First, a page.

Cranberry sauce is deeply rooted in Thanksgiving tradition. Though molding fruits and vegetables in gelatin isn’t exactly in fashion these days, people still do it on Thanksgiving—and there’s always at least one person at the table who can’t live without the canned, jellied variety.
One fantastic property of cranberry sauce is that it can be made ahead of time. Prepare it as early as the week before Thanksgiving, as it keeps well in the refrigerator. Let it cool at room temperature, then place it in a covered container in the refrigerator. Most sauces can be served chilled or at room temperature. Here are solutions for some of the most common cranberry sauce dilemmas.
Homemade cranberry sauce is meant to thicken, or “jell,” while cooking. If it stays soupy, that could mean a couple of things.
One possibility is that you may not have used enough sugar: Sugar helps the sauce firm up, so be sure to use the full amount called for in a recipe. Another possibility is that the cranberries need to boil for longer, releasing their pectin and ensuring a jelly consistency.
Still stumped? Try reducing the sauce down even further so more of the liquid cooks off and the mixture thickens. If that doesn’t work, add a thickener like gelatin, pectin or a cornstarch slurry (cornstarch whisked into juice or water). Let the sauce cool before refrigerating to completely set.
If you’re using a pan mold to making a gelatin-based cranberry sauce, there are a few things you’ll want to keep in mind. First, oil the mold lightly before pouring in the cranberry sauce base, which will help the mold release when it’s time to plate your dish. Second, be sure to give it more than enough time to set (when in doubt, overnight is usually best).
When you’re ready to serve, submerge the bottom of the mold in warm water to loosen the sauce. Run the tip of a paring knife around the edge of the mold, then invert it from the mold onto a plate.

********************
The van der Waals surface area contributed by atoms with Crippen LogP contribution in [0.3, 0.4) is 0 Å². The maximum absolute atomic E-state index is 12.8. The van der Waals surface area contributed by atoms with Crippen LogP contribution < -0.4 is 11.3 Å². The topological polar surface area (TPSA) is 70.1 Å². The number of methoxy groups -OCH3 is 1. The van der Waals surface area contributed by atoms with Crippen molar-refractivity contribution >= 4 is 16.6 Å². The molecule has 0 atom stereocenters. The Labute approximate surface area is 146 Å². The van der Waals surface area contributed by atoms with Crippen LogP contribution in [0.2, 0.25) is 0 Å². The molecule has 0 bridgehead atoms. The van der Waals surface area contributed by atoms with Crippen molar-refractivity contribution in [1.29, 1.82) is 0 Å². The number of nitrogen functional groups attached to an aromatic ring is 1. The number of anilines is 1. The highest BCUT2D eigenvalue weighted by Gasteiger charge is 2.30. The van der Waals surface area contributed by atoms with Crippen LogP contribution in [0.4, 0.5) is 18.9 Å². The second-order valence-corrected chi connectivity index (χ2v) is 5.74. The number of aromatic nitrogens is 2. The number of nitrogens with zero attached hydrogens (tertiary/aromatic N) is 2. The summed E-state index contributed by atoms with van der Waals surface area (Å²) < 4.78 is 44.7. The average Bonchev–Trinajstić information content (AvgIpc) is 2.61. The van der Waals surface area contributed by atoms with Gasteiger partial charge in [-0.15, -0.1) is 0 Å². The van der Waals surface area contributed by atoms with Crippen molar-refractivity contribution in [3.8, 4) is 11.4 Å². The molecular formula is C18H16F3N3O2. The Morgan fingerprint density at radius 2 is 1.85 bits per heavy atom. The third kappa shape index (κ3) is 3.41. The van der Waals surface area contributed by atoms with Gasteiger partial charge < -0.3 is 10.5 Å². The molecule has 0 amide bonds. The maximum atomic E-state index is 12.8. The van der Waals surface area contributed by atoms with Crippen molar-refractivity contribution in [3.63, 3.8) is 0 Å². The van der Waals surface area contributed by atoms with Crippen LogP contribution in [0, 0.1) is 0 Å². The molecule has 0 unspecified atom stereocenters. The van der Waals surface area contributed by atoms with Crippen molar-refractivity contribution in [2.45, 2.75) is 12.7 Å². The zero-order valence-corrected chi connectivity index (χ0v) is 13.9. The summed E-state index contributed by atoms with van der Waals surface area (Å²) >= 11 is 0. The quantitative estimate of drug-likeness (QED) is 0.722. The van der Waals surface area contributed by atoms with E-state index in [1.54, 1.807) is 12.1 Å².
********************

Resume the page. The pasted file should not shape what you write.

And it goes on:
Serving homemade cranberry sauce is simple: Pour it into a serving bowl with a spoon, and either place it on your buffet with the rest of your meal, or pass it around the table family-style.
The jiggly canned sauce is a little less obvious. Most cooks simply slice the cylinder into discs and layer them in an attractive pattern on a plate.
Punching Up Canned Sauce
To make sweet, canned cranberry sauce your own, try some add-ins:
- Fresh fruit: Slices of pineapple, orange, grapes and apple add flavor and crunchy texture to the standard sauce. Try a sprinkling of citrus zest, too! It adds brightness.
- Nuts: Chopped walnuts, pecans or other festive holiday nuts add an earthy touch and can help counter the sweetness of the sauce.
- Dried fruit: Dried apricots, figs, dates, cranberries, cherries imbue deeper flavors to the sauce.
Turkey sandwiches are a staple the day after Thanksgiving, but you can also add your cranberry sauce into baked goods. Pair with cheese and crostini as an appetizer when entertaining, or spoon it over pork chops for dinner.